Although assists are the result of cooperation between at least two players, it is believed that an analysis focused solely on this indicator may lead to a rushed interpretation of the offensive collective work of a basketball team. In fact, the execution of only one pass followed by a field goal made will be counted as an assist. However, if the player dribbles the ball after receiving the last of a large sequence of passes and makes the field goal, this final pass will not be counted as an assist. Thus, the evidence from this study empirically supports the prior indications of the SAS’s collective work in offensive actions15, in view of the significantly higher average of assists combined with the highest number of set offenses with three to five and six to eight passes before shooting to the basket.

The significant difference in the total score between the teams investigated can be clarified by the balance level of the NBA finals scores in the 2013/2014 season. While the difference was only two points in the MIA’s only win, in the four games won by the SAS the differences in the final score were, sequentially, 15, 19, 21, and 17 points. Thus, considering the classification used by Almas8 to define the balance level of basketball games in the adult category, the only game won by the MIA and the game won by the SAS by 15 points were balanced games. The other matches won by the SAS were unbalanced ones, reinforcing the premise of the superiority of teamwork to the detriment of the individual technical quality of certain athletes in a basketball team.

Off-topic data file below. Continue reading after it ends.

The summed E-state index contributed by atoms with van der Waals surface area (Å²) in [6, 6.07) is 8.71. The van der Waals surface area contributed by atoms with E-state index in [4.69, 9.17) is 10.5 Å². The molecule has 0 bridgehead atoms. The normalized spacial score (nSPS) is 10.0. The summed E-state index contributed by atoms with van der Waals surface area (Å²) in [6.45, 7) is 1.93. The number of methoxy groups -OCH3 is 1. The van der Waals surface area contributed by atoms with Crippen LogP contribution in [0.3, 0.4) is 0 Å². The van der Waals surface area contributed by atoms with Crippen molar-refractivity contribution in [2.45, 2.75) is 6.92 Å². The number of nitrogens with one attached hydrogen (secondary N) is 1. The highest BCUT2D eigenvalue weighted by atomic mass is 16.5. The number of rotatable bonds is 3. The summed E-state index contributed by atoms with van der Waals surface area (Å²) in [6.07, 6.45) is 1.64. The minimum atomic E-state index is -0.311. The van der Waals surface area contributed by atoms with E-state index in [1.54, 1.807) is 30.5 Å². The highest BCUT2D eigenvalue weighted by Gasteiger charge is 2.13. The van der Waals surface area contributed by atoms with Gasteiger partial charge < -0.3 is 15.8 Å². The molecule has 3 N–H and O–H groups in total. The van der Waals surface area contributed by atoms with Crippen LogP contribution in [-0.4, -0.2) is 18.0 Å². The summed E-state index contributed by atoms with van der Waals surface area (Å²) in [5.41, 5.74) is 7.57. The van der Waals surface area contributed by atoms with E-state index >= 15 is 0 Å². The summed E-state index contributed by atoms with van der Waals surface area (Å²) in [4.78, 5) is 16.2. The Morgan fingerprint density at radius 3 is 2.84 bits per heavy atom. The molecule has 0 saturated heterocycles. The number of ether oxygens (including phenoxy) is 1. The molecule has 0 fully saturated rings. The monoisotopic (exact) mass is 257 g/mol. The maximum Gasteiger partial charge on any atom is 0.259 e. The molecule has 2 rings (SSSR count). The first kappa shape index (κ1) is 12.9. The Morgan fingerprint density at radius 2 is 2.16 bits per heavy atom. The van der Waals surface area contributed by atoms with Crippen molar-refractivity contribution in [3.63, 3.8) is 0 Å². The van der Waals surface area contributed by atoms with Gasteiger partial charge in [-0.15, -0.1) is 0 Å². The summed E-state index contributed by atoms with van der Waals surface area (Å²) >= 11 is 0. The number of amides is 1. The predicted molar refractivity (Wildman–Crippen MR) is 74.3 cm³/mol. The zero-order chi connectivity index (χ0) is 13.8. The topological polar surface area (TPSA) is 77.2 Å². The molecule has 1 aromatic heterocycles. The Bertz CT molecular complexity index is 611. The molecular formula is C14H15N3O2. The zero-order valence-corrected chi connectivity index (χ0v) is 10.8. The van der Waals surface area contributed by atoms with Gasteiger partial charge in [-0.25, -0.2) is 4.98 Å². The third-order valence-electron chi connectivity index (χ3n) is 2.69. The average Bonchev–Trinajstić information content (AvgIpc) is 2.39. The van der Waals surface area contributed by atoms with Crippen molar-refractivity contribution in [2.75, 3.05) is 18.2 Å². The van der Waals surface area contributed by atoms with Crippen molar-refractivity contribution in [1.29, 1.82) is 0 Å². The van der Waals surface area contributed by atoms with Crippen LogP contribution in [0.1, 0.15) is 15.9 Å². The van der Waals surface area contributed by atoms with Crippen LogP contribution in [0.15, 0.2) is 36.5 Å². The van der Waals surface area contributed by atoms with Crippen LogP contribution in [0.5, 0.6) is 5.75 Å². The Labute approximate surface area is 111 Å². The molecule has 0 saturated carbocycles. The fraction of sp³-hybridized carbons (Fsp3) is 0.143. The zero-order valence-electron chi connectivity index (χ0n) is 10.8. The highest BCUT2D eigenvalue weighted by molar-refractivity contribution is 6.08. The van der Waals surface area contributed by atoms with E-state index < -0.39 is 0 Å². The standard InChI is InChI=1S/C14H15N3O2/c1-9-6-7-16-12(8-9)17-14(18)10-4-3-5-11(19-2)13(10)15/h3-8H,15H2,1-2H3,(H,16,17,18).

Regarding the analysis of shooting conditions considering the number of passes of the teams investigated, results indicate that the highest number of offenses with few passes (zero to two) allowed the MIA’s athletes to shoot in the pressured condition in the maority of times. On the other hand, the greater number of offenses with three to five and six to eight passes gave the SAS’s athletes more favorable conditions for shots in the passively guarded and wide open conditions. Such results corroborate previous indications that the offensive organization of a basketball team through moving the ball allows finding open spaces in the opponent’s defense and more favorable shooting conditions27. Moreover, this finding is also justified by the principle of ball possession maintenance28, in which offense players tend to unbalance the opponent’s defense and enable the best shooting means through making passes with teammates, coupled with their offensive movement without possessing the ball.